Tony Pike, Cincinnati, 6-5¾, 223 — Fifth-year senior…Two-year starter who was No. 3 on the depth chart during spring ball before his junior season…In his final two years, started 19 of 22 games – completing 400 of 662 passes for 4,927 yards with 38 touchdowns and 17 interceptions…As a senior, threw 29 TDs and just six picks…Broke his left (non-throwing) forearm and had surgery to insert a plate and six screws, yet came back after missing just two games and played wearing a cast…Has poise in the pocket, feels the pressure and moves to avoid the heat and deliver a pass…Has prototypical quarterback height and rarely has passes knocked down…Has a big-time arm that can make all the throws with velocity…Can throw well on the run…A tough guy who plays through pain…Has very long arms and can fire the ball like a poor man's Joe Flacco…Is too thin and has a laundry list of injuries from high school through college…Took very few snaps under center and will need to refine his mechanics…Loses his accuracy downfield and will overthrow receivers…Gets down on himself if he struggles…Ran a 4.91 40 at the Combine with a 28½-inch vertical jump and a 9-0 broad jump. PROJECTION: If he was 20 pounds heavier, he might be a top-five pick. As it stands, he comes with limited experience, less against top-end competition, is too skinny and is injury prone. In a quarterback-driven league, guys of his height and arm strength don't come around often. He's a risk-reward pick in the second or third round.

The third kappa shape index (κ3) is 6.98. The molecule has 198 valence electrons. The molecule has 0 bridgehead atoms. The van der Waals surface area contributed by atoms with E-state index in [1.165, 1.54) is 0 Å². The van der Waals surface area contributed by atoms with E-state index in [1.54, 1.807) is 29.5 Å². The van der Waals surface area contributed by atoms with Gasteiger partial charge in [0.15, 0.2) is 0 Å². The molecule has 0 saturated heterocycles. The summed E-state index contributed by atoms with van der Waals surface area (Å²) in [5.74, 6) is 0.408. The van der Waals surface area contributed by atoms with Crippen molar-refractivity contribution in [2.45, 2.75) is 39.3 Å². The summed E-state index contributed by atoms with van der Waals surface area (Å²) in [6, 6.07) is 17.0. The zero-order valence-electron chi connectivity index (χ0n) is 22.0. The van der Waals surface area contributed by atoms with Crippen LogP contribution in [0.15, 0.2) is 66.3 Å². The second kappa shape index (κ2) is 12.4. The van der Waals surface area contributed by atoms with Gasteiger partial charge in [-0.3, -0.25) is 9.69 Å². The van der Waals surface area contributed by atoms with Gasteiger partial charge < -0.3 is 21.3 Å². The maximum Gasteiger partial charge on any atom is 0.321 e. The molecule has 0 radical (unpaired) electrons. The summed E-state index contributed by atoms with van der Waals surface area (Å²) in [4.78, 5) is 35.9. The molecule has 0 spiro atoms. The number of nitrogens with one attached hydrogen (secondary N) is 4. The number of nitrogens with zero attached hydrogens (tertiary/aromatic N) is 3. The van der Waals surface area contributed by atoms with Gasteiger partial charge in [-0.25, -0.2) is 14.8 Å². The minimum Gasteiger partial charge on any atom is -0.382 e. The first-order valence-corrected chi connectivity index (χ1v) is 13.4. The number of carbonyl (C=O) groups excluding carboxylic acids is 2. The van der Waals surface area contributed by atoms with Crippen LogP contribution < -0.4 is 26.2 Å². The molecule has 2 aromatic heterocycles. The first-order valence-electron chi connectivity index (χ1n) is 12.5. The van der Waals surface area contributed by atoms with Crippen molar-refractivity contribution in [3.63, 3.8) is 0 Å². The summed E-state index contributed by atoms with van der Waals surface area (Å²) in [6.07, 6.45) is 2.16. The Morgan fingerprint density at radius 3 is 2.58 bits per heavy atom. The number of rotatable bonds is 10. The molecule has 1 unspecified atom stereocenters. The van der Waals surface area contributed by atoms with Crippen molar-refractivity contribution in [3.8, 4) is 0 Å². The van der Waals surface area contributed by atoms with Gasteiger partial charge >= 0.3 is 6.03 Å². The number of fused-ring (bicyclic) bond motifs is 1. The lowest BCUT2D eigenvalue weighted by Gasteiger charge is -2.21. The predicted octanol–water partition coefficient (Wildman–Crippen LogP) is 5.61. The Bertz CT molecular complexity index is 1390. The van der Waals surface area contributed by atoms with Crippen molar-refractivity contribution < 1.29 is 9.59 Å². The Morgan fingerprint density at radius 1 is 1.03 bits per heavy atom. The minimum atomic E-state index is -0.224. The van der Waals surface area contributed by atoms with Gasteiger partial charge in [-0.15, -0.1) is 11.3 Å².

Tim Tebow, Florida, 6-2¾, 236 — Fourth-year senior…Three-year starter who completed 639 of 962 passes for 8,937 yards with 83 touchdowns and 15 interceptions, while rushing 603 times for 2,882 yards and 49 touchdowns in that three-year span…A Parade High School All-American, setting Florida high school records in passing yards and touchdowns…Won the Heisman Trophy as a sophomore, throwing for 3,286 yards and 32 touchdowns (just six interceptions) and rushing 210 times for 1,002 yards and 23 more TDs…First QB from a power school to ever have 20 TDs passing and rushing in a season…His 57 career rushing touchdowns broke the SEC record held for 25 years by Herschel Walker…Both parents are missionaries in the Philippines and he was home-schooled…Had surgery on his non-throwing shoulder in January…Incredible passion for the game and arguably the best team leader at QB to come into the draft in years…Has a strong arm and can throw the deep ball with velocity…Loves the game, from game day to the practice field to the weight room…Has a quick release, especially when on the move…Started his last 41 games in three years and showed the ability to play through pain…Does not have good mechanics at all for the pro level…Played in a spread offense that didn't require him to take a direct snap and he struggled badly at times at the Senior Bowl…Has a big windup to get rid off a long pass…Despite good lower body strength and a willingness to fight for yards rushing, he isn't especially adept at footwork as a passer…Inconsistent accuracy, especially when pressured…Most routes in the Florida offense were quick reads that didn't require to read through his progressions that often…Will lock on primary receiver too much…Ran a 4.72 40 at the Combine with an impressive 38½-inch vertical jump and a 9-7 broad jump. PROJECTION: If heart played anything into draft stock, Tebow would go No. 1. But he is going to require a lot of work. Would be an ideal type of a fit with a team that has an aging or injury-prone starter. He won't do anything early in his career, but with his drive and determination, he could turn into a solid pro QB. Look for him to go in the second round and don't be surprised to see someone like Jacksonville trade into the round to get him.